Gambling Addiction: A Problem of Society
Gambling refers to the act of wagering money on an activity with an uncertain result with the intention of winning something in return. Most often, gambling requires three components for it to exist: risk, consideration, and a reward. Risk can be measured by the probability of something happening, a person may choose to take an active role in limiting that probability by taking precautions, or they may choose to avoid the possible consequences of their actions in order to reduce the uncertainty of things. Consideration is a person’s emotional response to an event which may not have any physical effects on them such as losing a hand or drawing a card, while a reward is something which may either be tangible or intangible.
The best way to stop gambling is to recognize the behavior you are engaging in, the harm it causes to yourself and others, and the damage which may result if you do continue. It is never easy to give up something which has helped you through difficult times or has made you smile when things were sad; it is also not an easy task to let go of something which brings you financial and emotional comfort. However, if you do decide to stop gambling and want to learn how to stop gambling for good, there are some simple steps which can help.
There are a lot of different legal gambling activities which take place in the United States. Illegal gambling takes place in many different forms such as poker, craps, razzle-dazzle, roulette, blackjack, bingo, video poker machines, slot machines, and exotic betting games like keno. Though most states have legalized gambling and some have legalized all types of gambling, it is still against the law to operate these types of establishments in most states. Therefore, it is best to avoid any illegal gambling activities or at least work with licensed gambling operators in order to minimize your chances of getting into trouble.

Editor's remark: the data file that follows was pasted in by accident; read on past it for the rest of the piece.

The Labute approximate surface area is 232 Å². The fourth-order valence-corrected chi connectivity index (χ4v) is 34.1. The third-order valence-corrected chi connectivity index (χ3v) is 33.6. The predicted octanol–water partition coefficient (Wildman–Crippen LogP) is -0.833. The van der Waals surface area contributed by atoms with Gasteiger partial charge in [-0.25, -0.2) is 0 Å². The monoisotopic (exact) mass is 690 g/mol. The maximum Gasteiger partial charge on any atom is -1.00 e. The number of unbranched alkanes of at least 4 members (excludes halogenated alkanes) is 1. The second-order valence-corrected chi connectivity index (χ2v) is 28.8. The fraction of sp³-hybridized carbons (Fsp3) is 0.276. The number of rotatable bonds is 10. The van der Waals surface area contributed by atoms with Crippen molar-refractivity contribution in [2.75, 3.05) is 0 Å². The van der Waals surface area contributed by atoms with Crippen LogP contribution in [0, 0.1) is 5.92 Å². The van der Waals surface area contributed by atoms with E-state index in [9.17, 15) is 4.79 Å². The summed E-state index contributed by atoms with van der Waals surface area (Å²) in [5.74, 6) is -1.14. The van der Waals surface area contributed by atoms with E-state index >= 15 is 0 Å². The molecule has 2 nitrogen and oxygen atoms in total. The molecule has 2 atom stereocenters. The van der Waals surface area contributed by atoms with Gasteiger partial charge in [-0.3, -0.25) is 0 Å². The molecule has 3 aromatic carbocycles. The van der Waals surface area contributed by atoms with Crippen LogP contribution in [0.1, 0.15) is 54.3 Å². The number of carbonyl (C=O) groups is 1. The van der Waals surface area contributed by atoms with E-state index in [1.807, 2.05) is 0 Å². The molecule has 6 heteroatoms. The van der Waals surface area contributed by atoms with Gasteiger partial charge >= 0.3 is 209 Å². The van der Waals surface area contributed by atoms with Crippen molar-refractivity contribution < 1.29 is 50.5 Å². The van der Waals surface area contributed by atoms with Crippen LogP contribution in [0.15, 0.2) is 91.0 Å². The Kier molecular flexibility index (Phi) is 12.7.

The effects of gambling become much more pronounced and harmful if the gambler becomes addicted to gambling. Addiction is characterized by compulsive behavior or repeated acts of behavior that are characterized by substance abuse or dependence. Gambling as a form of addiction begins when a person learns that there is a loss of control over their outcome from gambling. If they continue to gamble, the habit becomes more ingrained and even more difficult to kick. Addiction leads to a negative impact on all areas of the gambler’s life including family, work, and social relationships.
The symptoms of gambling addiction include an irresistible need to gamble, a constant desire to gamble despite negative consequences to self or others, excessive involvement in gambling activities and frequent trips to places where gambling is possible. Some of the most common symptoms of gambling addiction include anger, feelings of guilt, fear, stress, depression, irritability, anxiety, insomnia, lack of success in relationships, and financial problems. Although some of these problems can be successfully addressed and healed, other problems such as addiction requires treatment from a professional that will be able to determine if the addiction is due to a mental health or addiction issue. Treatment for gambling addiction will likely require participation in 12-step programs that encourage the individual to take personal responsibility for their gambling behavior.
Treatment for gambling addiction will most likely include a number of lifestyle and behavior changes. These include removing all gambling paraphernalia from the home, keeping gambling expenditures to a minimum, keeping promises to stop gambling, having regular therapy and alcohol or drug counseling sessions, eliminating gambling as a form of relaxation, no longer participating in risky behaviors such as thievery, breaking property or credit card rules, avoiding people that have an influence on gambling behavior, including family and friends, stopping gambling at work, and joining or having sponsored recreational groups that give the individual the support they need to get out of the addiction cycle. Individuals who suffer from gambling addiction may also be required to attend AA meetings or participate in a local alcoholics anonymous group. Many states have specific laws and guidelines to help individuals recover from gambling problems and should be utilized for guidance.